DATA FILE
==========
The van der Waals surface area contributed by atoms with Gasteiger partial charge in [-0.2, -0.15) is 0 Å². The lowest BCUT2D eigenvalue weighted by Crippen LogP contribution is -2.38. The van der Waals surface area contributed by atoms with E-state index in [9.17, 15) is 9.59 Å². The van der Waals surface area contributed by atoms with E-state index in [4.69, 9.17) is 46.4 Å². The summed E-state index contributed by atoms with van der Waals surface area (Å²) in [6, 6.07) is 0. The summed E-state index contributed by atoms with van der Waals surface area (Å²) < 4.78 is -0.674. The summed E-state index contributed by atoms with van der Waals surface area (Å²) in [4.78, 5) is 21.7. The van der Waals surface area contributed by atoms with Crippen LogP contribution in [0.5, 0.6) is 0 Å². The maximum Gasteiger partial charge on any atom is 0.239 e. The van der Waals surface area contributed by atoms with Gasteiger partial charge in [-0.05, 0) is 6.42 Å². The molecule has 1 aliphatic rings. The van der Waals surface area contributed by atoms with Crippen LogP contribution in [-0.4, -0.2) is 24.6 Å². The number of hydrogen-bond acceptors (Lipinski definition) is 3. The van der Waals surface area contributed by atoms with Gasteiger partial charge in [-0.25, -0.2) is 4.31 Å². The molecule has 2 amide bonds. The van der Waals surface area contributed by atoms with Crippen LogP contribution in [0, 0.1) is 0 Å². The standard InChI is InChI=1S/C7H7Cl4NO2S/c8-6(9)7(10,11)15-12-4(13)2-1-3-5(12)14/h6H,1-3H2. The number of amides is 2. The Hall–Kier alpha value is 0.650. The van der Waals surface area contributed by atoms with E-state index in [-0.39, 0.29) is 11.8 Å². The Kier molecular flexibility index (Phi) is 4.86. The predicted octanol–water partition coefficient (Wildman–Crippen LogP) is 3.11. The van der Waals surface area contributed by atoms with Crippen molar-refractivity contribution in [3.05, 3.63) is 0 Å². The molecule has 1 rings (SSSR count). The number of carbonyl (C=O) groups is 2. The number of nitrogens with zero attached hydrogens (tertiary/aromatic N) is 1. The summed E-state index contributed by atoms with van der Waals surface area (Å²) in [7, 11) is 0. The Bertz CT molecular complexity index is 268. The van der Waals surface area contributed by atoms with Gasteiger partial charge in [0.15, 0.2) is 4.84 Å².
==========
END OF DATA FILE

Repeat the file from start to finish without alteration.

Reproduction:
The van der Waals surface area contributed by atoms with Gasteiger partial charge in [-0.2, -0.15) is 0 Å². The lowest BCUT2D eigenvalue weighted by Crippen LogP contribution is -2.38. The van der Waals surface area contributed by atoms with E-state index in [9.17, 15) is 9.59 Å². The van der Waals surface area contributed by atoms with E-state index in [4.69, 9.17) is 46.4 Å². The summed E-state index contributed by atoms with van der Waals surface area (Å²) in [6, 6.07) is 0. The summed E-state index contributed by atoms with van der Waals surface area (Å²) < 4.78 is -0.674. The summed E-state index contributed by atoms with van der Waals surface area (Å²) in [4.78, 5) is 21.7. The van der Waals surface area contributed by atoms with Crippen LogP contribution in [0.5, 0.6) is 0 Å². The maximum Gasteiger partial charge on any atom is 0.239 e. The van der Waals surface area contributed by atoms with Gasteiger partial charge in [-0.05, 0) is 6.42 Å². The molecule has 1 aliphatic rings. The van der Waals surface area contributed by atoms with Crippen LogP contribution in [-0.4, -0.2) is 24.6 Å². The number of hydrogen-bond acceptors (Lipinski definition) is 3. The van der Waals surface area contributed by atoms with Gasteiger partial charge in [-0.25, -0.2) is 4.31 Å². The molecule has 2 amide bonds. The van der Waals surface area contributed by atoms with Crippen LogP contribution in [0, 0.1) is 0 Å². The standard InChI is InChI=1S/C7H7Cl4NO2S/c8-6(9)7(10,11)15-12-4(13)2-1-3-5(12)14/h6H,1-3H2. The number of amides is 2. The Hall–Kier alpha value is 0.650. The van der Waals surface area contributed by atoms with E-state index in [-0.39, 0.29) is 11.8 Å². The Kier molecular flexibility index (Phi) is 4.86. The predicted octanol–water partition coefficient (Wildman–Crippen LogP) is 3.11. The van der Waals surface area contributed by atoms with Crippen molar-refractivity contribution in [3.05, 3.63) is 0 Å². The molecule has 1 rings (SSSR count). The number of carbonyl (C=O) groups is 2. The number of nitrogens with zero attached hydrogens (tertiary/aromatic N) is 1. The summed E-state index contributed by atoms with van der Waals surface area (Å²) in [7, 11) is 0. The Bertz CT molecular complexity index is 268. The van der Waals surface area contributed by atoms with Gasteiger partial charge in [0.15, 0.2) is 4.84 Å².